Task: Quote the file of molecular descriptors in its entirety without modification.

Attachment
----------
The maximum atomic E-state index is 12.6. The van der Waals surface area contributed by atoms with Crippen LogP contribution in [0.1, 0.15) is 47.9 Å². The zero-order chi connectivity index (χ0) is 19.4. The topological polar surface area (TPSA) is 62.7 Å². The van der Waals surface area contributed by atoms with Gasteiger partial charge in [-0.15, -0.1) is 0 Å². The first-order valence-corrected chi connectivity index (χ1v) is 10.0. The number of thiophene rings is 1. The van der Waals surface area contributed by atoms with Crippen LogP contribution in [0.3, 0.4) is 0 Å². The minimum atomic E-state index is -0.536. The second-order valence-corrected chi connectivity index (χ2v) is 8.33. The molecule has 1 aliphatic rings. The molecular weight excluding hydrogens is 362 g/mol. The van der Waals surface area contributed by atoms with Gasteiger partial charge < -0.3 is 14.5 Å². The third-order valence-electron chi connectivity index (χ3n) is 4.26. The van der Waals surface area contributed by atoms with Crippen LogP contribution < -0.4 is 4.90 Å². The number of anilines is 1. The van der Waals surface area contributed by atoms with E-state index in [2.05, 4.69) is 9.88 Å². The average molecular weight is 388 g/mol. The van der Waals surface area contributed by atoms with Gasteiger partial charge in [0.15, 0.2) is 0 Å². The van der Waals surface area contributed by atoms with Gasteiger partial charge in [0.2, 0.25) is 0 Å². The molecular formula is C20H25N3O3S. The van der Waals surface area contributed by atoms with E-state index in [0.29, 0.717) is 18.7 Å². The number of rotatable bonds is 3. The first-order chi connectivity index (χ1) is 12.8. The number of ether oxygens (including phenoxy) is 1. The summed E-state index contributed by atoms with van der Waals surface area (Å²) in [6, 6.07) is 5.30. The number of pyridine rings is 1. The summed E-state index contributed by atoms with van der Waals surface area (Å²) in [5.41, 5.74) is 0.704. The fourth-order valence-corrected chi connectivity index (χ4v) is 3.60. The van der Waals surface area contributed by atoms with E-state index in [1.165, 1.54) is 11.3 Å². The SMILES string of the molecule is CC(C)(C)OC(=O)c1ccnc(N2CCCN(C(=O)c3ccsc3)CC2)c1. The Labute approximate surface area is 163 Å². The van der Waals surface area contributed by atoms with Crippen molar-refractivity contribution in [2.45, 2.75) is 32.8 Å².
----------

The maximum atomic E-state index is 12.6. The van der Waals surface area contributed by atoms with Crippen LogP contribution in [0.1, 0.15) is 47.9 Å². The zero-order chi connectivity index (χ0) is 19.4. The topological polar surface area (TPSA) is 62.7 Å². The van der Waals surface area contributed by atoms with Gasteiger partial charge in [-0.15, -0.1) is 0 Å². The first-order valence-corrected chi connectivity index (χ1v) is 10.0. The number of thiophene rings is 1. The van der Waals surface area contributed by atoms with Crippen LogP contribution in [0.3, 0.4) is 0 Å². The minimum atomic E-state index is -0.536. The second-order valence-corrected chi connectivity index (χ2v) is 8.33. The molecule has 1 aliphatic rings. The molecular weight excluding hydrogens is 362 g/mol. The van der Waals surface area contributed by atoms with Gasteiger partial charge < -0.3 is 14.5 Å². The third-order valence-electron chi connectivity index (χ3n) is 4.26. The van der Waals surface area contributed by atoms with Crippen LogP contribution < -0.4 is 4.90 Å². The number of anilines is 1. The van der Waals surface area contributed by atoms with E-state index in [2.05, 4.69) is 9.88 Å². The average molecular weight is 388 g/mol. The van der Waals surface area contributed by atoms with Gasteiger partial charge in [0.15, 0.2) is 0 Å². The van der Waals surface area contributed by atoms with Gasteiger partial charge in [0.2, 0.25) is 0 Å². The molecular formula is C20H25N3O3S. The van der Waals surface area contributed by atoms with E-state index in [0.29, 0.717) is 18.7 Å². The number of rotatable bonds is 3. The first-order chi connectivity index (χ1) is 12.8. The number of ether oxygens (including phenoxy) is 1. The summed E-state index contributed by atoms with van der Waals surface area (Å²) in [6, 6.07) is 5.30. The number of pyridine rings is 1. The summed E-state index contributed by atoms with van der Waals surface area (Å²) in [5.41, 5.74) is 0.704. The fourth-order valence-corrected chi connectivity index (χ4v) is 3.60. The van der Waals surface area contributed by atoms with E-state index in [1.165, 1.54) is 11.3 Å². The SMILES string of the molecule is CC(C)(C)OC(=O)c1ccnc(N2CCCN(C(=O)c3ccsc3)CC2)c1. The Labute approximate surface area is 163 Å². The van der Waals surface area contributed by atoms with Crippen molar-refractivity contribution in [2.45, 2.75) is 32.8 Å².